Heating circuits in accordance with the invention are applicable to the heating of a variety of objects or media. They may be used, for example, in pipe heating, soil warming, industrial process heating or in space heating, for instance in ceiling heating or under-floor heating. The invention is, however, especially suited to the heating of an electric blanket, which term is to be deemed to encompass not only electrically heated overblankets and electrically heated underblankets, but also electrically-heated pads.
Other objects, features and advantages of the invention will become apparent from the following description of exemplary and non-limitative embodiments of the invention illustrated in the accompanying drawings, in which:
FIG. 1 is a circuit diagram of a heating circuit embodying the invention;
FIGS. 2 to 5 are circuit diagrams of a heating circuit which is a modification of that shown in FIG. 1, the different figures showing the circuit switched into four respective different configurations; and
FIGS. 6 to 9 are circuit diagrams of a heating circuit which is another modification of that shown in FIG. 1, the different figures showing the circuit switched into four respective different configurations.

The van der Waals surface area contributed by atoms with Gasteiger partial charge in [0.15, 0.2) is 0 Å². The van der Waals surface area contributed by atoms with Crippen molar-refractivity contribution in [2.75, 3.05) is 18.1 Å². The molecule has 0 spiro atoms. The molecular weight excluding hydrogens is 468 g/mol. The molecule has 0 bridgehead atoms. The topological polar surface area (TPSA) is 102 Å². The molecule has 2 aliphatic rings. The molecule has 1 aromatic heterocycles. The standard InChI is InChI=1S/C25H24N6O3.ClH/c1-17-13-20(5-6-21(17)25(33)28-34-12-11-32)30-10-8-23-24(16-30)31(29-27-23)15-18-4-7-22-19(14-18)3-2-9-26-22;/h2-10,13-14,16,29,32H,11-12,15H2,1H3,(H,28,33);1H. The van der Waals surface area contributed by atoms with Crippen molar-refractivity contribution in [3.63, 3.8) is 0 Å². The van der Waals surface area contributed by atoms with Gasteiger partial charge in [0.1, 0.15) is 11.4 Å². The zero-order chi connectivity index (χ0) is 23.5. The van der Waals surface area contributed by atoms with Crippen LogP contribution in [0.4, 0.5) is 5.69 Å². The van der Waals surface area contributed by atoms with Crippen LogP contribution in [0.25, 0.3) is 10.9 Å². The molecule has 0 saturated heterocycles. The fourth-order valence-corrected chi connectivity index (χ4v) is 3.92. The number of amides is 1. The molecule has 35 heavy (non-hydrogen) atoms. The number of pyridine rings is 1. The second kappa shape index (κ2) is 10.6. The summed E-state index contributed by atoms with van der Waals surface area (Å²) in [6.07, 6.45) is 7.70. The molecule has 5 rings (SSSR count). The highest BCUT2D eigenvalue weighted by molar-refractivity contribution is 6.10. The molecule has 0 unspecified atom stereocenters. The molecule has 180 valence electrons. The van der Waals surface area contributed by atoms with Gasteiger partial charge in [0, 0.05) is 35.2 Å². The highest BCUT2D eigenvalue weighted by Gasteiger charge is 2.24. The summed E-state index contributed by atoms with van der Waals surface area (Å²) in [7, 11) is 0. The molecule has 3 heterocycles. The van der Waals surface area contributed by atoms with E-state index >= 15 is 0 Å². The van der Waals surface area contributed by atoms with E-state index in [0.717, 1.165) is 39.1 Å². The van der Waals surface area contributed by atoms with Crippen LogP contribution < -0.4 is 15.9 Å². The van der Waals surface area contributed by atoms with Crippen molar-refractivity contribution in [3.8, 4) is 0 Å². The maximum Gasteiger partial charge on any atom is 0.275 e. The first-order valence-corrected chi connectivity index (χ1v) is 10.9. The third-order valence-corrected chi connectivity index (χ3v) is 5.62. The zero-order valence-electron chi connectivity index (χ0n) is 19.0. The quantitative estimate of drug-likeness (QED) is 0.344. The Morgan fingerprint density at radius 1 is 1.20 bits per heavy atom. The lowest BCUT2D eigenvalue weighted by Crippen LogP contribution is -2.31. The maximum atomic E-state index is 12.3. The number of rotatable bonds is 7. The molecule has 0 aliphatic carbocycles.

Throughout the figures of the drawings, like reference numerals indicate like items.
The heating circuit shown in FIG. 1 comprises a cable 1 which is, for example, incorporated in an electric blanket or pad in a manner known in the art. The cable 1 comprises a heating conductor 2 and a sensor conductor 3 separated by a material 4 shown in the drawing by cross-hatching. The heating conductor 2 is of resistance wire and is therefore represented as a resistor. The sensor conductor 3 does not, in this embodiment of the invention, carry heating current, and can therefore be a low resistance conductor, for example of copper. The cable 1 is preferably so constructed that the conductors 2 and 3 are coaxial: the heating conductor 2 is the inner one of the conductors and is wound on an electrically insulative core, the material 4 surrounds the conductor 2, the conductor 3 is wrapped or wound around the material 4, and an outer sheath covers the sensor conductor 3. The material 4 is of such a nature that its impedance falls with an increase in temperature, preferably logarithmically. A suitable material is polyvinyl chloride (PVC). The PVC may, as is known in the art, be doped with a material that increases its conductivity, but it is preferred that undoped PVC be used. The cable 1 may in fact be constructed along the lines described in UK Pat. Nos. 746,017 and 841,604.